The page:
For athletes, acute, low-level inflammation can actually be beneficial for performance because it encourages healthy adaption. However, chronic, high levels of inflammation can be detrimental–so taking a sensible approach in deciding when to use anti-inflammatory supplements can be beneficial in the long run of an athlete’s career.

There are other body systems in which it can be helpful for athletes to reduce inflammation. For example, research suggested that fish oil supplementation helped decrease airway inflammation, and improve post-exercise lung function by 64%.  This is important because during exercise, airways can narrow, restricting airflow–which can be detrimental, because oxygen is necessary for muscle function.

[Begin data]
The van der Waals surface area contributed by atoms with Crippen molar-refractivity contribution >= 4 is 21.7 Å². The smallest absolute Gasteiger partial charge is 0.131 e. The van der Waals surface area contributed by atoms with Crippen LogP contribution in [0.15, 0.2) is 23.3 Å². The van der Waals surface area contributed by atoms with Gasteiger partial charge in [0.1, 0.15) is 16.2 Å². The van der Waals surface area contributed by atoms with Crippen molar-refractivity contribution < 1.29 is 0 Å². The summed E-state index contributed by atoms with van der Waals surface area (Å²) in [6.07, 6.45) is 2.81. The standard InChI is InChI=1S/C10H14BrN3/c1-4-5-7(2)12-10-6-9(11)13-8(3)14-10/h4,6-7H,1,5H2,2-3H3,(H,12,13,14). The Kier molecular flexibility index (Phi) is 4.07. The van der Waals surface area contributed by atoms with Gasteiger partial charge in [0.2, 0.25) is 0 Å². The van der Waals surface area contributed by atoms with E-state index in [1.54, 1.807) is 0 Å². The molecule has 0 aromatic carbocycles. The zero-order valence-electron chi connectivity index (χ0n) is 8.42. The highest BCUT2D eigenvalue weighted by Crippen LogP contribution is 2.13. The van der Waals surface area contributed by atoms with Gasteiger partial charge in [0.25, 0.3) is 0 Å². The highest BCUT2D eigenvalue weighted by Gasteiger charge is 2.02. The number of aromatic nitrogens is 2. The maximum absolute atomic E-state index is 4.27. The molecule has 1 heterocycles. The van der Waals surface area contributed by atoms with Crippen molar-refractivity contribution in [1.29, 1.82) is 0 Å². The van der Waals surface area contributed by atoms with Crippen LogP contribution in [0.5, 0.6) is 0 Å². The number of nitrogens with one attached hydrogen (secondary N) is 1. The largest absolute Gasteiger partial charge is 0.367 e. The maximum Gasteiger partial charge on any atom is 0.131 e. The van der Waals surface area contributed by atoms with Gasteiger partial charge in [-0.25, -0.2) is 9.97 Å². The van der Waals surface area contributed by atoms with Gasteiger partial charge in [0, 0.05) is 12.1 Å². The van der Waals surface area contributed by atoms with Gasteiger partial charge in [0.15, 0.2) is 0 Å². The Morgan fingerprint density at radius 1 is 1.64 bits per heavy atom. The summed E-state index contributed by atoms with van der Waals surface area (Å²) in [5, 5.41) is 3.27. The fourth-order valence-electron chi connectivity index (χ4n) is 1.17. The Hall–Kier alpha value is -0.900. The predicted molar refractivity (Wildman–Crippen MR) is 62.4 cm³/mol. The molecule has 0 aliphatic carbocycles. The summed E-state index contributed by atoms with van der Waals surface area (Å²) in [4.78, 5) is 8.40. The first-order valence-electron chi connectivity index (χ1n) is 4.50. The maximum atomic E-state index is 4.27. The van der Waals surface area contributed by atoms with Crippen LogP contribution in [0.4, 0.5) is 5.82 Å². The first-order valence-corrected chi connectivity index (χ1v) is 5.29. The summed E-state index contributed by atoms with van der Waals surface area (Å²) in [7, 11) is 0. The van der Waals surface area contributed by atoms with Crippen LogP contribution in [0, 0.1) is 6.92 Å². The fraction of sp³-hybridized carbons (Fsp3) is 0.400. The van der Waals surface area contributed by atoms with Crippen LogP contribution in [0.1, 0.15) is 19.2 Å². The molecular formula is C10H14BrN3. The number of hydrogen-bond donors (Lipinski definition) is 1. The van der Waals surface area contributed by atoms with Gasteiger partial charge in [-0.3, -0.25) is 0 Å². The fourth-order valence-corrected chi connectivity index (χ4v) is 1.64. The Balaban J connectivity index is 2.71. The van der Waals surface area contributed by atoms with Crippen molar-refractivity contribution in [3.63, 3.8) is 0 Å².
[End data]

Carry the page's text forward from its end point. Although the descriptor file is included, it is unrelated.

• How to supplement: 250mg – 500mg daily
  • When to supplement: Best taken daily, with many incorporating the supplement into daily nutrition routines


The legalization of marijuana has made the use of cannabis plan constitutes slightly less taboo. Though many people are only beginning to understand its benefits, cannabis has quite a rich history of human use. As it’s become more widely available, research on it’s use as a supplement for recovery has increased.

Cannabidiol (CBD) is one of the 104 chemical compounds known as cannabinoids found in cannabis.  CBD is extracted from the cannabis plant and then diluted with a carrier oil. Its use for athletes is slowly becoming more widespread.